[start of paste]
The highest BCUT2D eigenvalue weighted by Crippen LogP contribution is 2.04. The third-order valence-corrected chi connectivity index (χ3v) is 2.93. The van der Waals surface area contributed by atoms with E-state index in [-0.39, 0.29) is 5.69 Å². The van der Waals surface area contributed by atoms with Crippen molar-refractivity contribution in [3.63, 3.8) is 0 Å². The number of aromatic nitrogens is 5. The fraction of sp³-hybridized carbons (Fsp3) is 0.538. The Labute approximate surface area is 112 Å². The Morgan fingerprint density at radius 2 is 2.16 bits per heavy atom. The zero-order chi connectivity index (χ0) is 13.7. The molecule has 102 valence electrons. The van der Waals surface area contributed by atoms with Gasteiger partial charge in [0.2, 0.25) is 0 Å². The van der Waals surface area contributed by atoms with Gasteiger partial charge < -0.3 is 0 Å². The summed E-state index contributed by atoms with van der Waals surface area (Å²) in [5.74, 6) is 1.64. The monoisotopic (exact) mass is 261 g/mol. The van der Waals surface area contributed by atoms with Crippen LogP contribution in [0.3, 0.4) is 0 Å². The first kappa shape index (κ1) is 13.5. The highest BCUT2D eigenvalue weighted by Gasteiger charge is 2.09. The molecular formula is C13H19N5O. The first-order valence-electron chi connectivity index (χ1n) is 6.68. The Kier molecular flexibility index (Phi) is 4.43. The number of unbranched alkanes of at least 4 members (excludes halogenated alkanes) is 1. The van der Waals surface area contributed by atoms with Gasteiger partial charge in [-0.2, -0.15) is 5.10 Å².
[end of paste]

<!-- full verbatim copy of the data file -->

The highest BCUT2D eigenvalue weighted by Crippen LogP contribution is 2.04. The third-order valence-corrected chi connectivity index (χ3v) is 2.93. The van der Waals surface area contributed by atoms with E-state index in [-0.39, 0.29) is 5.69 Å². The van der Waals surface area contributed by atoms with Crippen molar-refractivity contribution in [3.63, 3.8) is 0 Å². The number of aromatic nitrogens is 5. The fraction of sp³-hybridized carbons (Fsp3) is 0.538. The Labute approximate surface area is 112 Å². The Morgan fingerprint density at radius 2 is 2.16 bits per heavy atom. The zero-order chi connectivity index (χ0) is 13.7. The molecule has 102 valence electrons. The van der Waals surface area contributed by atoms with Gasteiger partial charge in [0.2, 0.25) is 0 Å². The van der Waals surface area contributed by atoms with Gasteiger partial charge < -0.3 is 0 Å². The summed E-state index contributed by atoms with van der Waals surface area (Å²) in [5.74, 6) is 1.64. The monoisotopic (exact) mass is 261 g/mol. The van der Waals surface area contributed by atoms with Crippen LogP contribution in [0.3, 0.4) is 0 Å². The first kappa shape index (κ1) is 13.5. The highest BCUT2D eigenvalue weighted by Gasteiger charge is 2.09. The molecular formula is C13H19N5O. The first-order valence-electron chi connectivity index (χ1n) is 6.68. The Kier molecular flexibility index (Phi) is 4.43. The number of unbranched alkanes of at least 4 members (excludes halogenated alkanes) is 1. The van der Waals surface area contributed by atoms with Gasteiger partial charge in [-0.2, -0.15) is 5.10 Å².